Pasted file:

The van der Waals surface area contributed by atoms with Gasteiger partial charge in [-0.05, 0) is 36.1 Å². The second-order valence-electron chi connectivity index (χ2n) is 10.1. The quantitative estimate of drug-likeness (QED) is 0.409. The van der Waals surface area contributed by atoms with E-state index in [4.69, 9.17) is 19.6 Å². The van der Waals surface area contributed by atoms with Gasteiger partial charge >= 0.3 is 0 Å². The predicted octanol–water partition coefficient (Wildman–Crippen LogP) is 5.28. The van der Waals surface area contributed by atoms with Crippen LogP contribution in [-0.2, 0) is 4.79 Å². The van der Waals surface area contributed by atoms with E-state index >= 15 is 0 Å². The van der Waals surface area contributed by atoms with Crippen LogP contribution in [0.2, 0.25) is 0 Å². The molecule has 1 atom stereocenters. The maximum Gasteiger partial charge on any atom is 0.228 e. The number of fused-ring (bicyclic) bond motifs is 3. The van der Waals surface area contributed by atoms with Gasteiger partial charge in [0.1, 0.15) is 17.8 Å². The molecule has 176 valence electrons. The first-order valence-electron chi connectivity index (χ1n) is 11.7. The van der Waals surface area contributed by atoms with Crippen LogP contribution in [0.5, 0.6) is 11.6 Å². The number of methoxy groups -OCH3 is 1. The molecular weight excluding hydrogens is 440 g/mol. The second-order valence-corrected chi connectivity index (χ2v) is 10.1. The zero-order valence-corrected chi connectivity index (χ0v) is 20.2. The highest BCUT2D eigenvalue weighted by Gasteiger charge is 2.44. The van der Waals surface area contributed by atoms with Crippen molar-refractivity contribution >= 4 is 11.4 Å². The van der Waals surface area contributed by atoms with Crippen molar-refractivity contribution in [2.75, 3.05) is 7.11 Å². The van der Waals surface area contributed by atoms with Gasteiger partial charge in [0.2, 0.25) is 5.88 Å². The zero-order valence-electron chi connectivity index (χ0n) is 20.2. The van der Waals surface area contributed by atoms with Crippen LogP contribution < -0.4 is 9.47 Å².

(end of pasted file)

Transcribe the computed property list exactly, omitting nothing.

The van der Waals surface area contributed by atoms with Gasteiger partial charge in [-0.05, 0) is 36.1 Å². The second-order valence-electron chi connectivity index (χ2n) is 10.1. The quantitative estimate of drug-likeness (QED) is 0.409. The van der Waals surface area contributed by atoms with E-state index in [4.69, 9.17) is 19.6 Å². The van der Waals surface area contributed by atoms with Gasteiger partial charge >= 0.3 is 0 Å². The predicted octanol–water partition coefficient (Wildman–Crippen LogP) is 5.28. The van der Waals surface area contributed by atoms with Crippen LogP contribution in [-0.2, 0) is 4.79 Å². The van der Waals surface area contributed by atoms with E-state index >= 15 is 0 Å². The van der Waals surface area contributed by atoms with Crippen LogP contribution in [0.2, 0.25) is 0 Å². The molecule has 1 atom stereocenters. The maximum Gasteiger partial charge on any atom is 0.228 e. The number of fused-ring (bicyclic) bond motifs is 3. The van der Waals surface area contributed by atoms with Gasteiger partial charge in [0.1, 0.15) is 17.8 Å². The molecule has 176 valence electrons. The first-order valence-electron chi connectivity index (χ1n) is 11.7. The van der Waals surface area contributed by atoms with Crippen LogP contribution in [0.5, 0.6) is 11.6 Å². The number of methoxy groups -OCH3 is 1. The molecular weight excluding hydrogens is 440 g/mol. The second-order valence-corrected chi connectivity index (χ2v) is 10.1. The zero-order valence-corrected chi connectivity index (χ0v) is 20.2. The highest BCUT2D eigenvalue weighted by Gasteiger charge is 2.44. The van der Waals surface area contributed by atoms with Crippen molar-refractivity contribution >= 4 is 11.4 Å². The van der Waals surface area contributed by atoms with Crippen molar-refractivity contribution in [2.75, 3.05) is 7.11 Å². The van der Waals surface area contributed by atoms with Gasteiger partial charge in [0.2, 0.25) is 5.88 Å². The zero-order valence-electron chi connectivity index (χ0n) is 20.2. The van der Waals surface area contributed by atoms with Crippen LogP contribution < -0.4 is 9.47 Å².